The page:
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  • ISSN 2508-8297 (Print)
  • ISSN 2671-7123 (Online)
The Characteristics of Alley Culture-Based Community among Urban Poor in Baeksa Village
Cho Oakla

Vol.5, pp.1 – 30, 2021


Abstract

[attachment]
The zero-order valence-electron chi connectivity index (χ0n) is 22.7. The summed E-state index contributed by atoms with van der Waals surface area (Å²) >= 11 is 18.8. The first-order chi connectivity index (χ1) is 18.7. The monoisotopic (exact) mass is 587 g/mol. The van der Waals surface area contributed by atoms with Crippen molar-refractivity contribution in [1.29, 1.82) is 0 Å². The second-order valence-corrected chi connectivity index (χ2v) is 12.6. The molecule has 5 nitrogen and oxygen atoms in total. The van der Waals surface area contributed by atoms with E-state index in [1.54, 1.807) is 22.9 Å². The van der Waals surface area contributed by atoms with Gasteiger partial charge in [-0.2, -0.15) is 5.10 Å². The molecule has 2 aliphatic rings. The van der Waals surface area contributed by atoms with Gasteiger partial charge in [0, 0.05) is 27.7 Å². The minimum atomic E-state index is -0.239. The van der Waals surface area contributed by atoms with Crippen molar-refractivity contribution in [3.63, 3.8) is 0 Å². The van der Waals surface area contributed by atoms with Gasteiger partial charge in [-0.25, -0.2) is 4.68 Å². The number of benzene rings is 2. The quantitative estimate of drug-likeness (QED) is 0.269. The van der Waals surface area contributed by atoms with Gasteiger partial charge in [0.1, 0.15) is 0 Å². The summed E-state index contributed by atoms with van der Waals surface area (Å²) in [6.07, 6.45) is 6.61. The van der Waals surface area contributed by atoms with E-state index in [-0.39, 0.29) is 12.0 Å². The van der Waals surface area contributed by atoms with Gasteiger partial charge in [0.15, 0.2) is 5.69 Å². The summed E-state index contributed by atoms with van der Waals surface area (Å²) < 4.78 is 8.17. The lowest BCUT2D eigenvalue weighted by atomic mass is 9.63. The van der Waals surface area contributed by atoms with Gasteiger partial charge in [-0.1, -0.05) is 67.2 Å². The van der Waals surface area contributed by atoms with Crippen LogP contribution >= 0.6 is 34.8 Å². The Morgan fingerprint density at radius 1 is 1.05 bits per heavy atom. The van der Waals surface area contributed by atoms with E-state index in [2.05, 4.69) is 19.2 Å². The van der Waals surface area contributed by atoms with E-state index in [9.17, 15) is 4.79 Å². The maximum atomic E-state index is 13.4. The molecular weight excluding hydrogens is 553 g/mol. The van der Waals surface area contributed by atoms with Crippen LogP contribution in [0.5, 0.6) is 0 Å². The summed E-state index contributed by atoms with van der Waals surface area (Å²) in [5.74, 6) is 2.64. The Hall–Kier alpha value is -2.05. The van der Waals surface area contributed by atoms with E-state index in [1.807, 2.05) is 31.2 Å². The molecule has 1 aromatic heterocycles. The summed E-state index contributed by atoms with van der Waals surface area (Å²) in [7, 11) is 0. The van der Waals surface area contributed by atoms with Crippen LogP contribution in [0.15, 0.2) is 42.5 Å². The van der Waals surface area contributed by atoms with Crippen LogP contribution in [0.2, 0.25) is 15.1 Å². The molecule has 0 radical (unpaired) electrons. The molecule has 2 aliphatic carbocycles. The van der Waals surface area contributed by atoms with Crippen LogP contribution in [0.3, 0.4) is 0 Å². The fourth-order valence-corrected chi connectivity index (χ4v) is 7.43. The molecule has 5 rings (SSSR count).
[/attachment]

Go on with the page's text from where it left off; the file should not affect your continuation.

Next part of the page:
(In lieu of an abstract) This article discusses the development of communal relationships among the urban poor in the Seoul neighborhood known as Baeksa Village. The characteristics of these relationships are analyzed based on field data collected between February and November 2012. The field site, Baeksa Village, has become well-known as Seoul’s last shanty town. I suggest that the current image of Baeksa Village has been constructed through stories narrated by its first inhabitants―known as “natives”―who emphasize the harsh conditions, in which they built the village with their bare hands and overcame hardship through communal cooperation from the first days of the village onwards. The present neighborhood, where the “good community” remains important, is characterized by frequent socializing and sharing of food and information among neighbors. Some natives play important roles as providers and mentors to their neighbors. It is they who repeat stories of the good old days when people helped each other through the harshest periods and took part in each other’s family and community rituals. Not only these narratives make this community special and instill spirit of mutual help, they also play a crucial role in linking the urban poor to various welfare services provided by local government and private volunteers. I argue that these narratives reflect residents’ strong identity as urban poor in Baeksa Village, which has created a cultural tradition of accepting poverty while helping and being helped by fellow impoverished neighbors.
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